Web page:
I’d buy something on Amazon if one person said it was good, as long as that one person is trusted and credible. I’d take that over 1,000 fake reviews any day.

I disagree completely. The CGM is a nice addition to diabetes management, I’d give it up in a heart beat over my pump, if forced to choose between them. Going back to multiple injections would drive me crazy.

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I was disappointed when I read this.

[real-time] CGM

I wish there were such a thing. What sucks is that I don’t think anyone is even working on it.

The 20 minute delayed CGM doesn’t mean much to me.

Real time? Yeah, that would be nice.


The first link above leads you to a 1 year 65 patient study. The second link to a 3 year study.

And don’t misunderstand me, I am not trying to say that a CGM isn’t incredibly valuable, more that I don’t feel the study being referenced is the best support for a CGMS value. I wouldn’t contradict “seat belts save lives,” based on"25 people lived after auto accidents while not wearing a seat belt, and “25 people wearing seat belts died in auto accidents.” Regardless of what logic may tell me, I would need a larger sample size to support ANY conclusion I wanted to draw.

Agreed they went with an inaccurate operational definition. Continuous reading would have been better.

But you raise an interesting question- what would it take for an actual real-time CGM? Could something like Dexcom sensor work if it was directly in the bloodstream? Could that type of sensor be inserted like an IV and if so how long could you leave it in a vein? The 20-minute (I thought it was 10-15) delay is such a minor issue for me I’ve never even really thought about it.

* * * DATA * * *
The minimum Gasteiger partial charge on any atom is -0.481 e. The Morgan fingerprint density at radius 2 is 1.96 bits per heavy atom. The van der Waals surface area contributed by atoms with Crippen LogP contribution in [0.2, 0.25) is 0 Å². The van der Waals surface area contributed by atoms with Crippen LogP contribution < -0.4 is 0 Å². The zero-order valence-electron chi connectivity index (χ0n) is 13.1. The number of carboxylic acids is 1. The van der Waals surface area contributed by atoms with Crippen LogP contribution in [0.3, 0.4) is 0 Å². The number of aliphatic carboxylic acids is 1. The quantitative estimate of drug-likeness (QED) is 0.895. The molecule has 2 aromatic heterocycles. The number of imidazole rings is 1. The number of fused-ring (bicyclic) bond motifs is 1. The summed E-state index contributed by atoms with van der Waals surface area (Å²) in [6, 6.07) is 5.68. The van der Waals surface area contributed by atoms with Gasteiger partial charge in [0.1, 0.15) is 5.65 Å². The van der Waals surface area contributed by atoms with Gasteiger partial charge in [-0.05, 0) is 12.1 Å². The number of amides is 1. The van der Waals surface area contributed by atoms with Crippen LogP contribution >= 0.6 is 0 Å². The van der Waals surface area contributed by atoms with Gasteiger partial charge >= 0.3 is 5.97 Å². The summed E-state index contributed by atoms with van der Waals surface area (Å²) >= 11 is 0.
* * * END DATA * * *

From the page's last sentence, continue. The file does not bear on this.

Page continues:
Huh. I’m still not seeing the 1-year 65-patient study. The first link takes me to the Medscape summary of the three year article and the second takes me to the abstract of that study on the Diabetes Care page.

Regardless, the best evidence for me using a CGM is what it does for me. N=1. If this study helps convince an insurance company to cover a CGM for their patients then that’s awesome.

But I think people can get a bit blinded by sample size and use it to dismiss data they don’t like out of hand. You can have strong effects from a much smaller sample if the variance is small enough. You can have overpowered studies (which we are seeing more and more in the era of Big Data) give you misleading conclusions that don’t hold up on replication. Medical device studies with smaller samples can be fine, and drug studies with huge numbers of patients can still have their data tortured until it confesses. That’s why I really wish I could get to the paper, but it’s paywalled to me for another 6 months.

I never did modern day MDI, since I started pump with R in 1994ish. Before that, used NPH, R, syringe injections mostly at home. I think I would keep dexcom, give up pump to switch to pens, maybe using tresiba and novolog. I would at least give it a try. But ideally, pump plus cgms, plus automated integration sounds best to me.


Im using eversense and it is much more accurate than the 14 day us freestyle libre(a better glucometer, not a cgm), and
More accurate than the Dexcom g5, there’s a slight delay when I’m eating and taking insulin, but I expect that, and every cgm representative and glucometer manufacturer expects delays during those times…I suggest trying eversense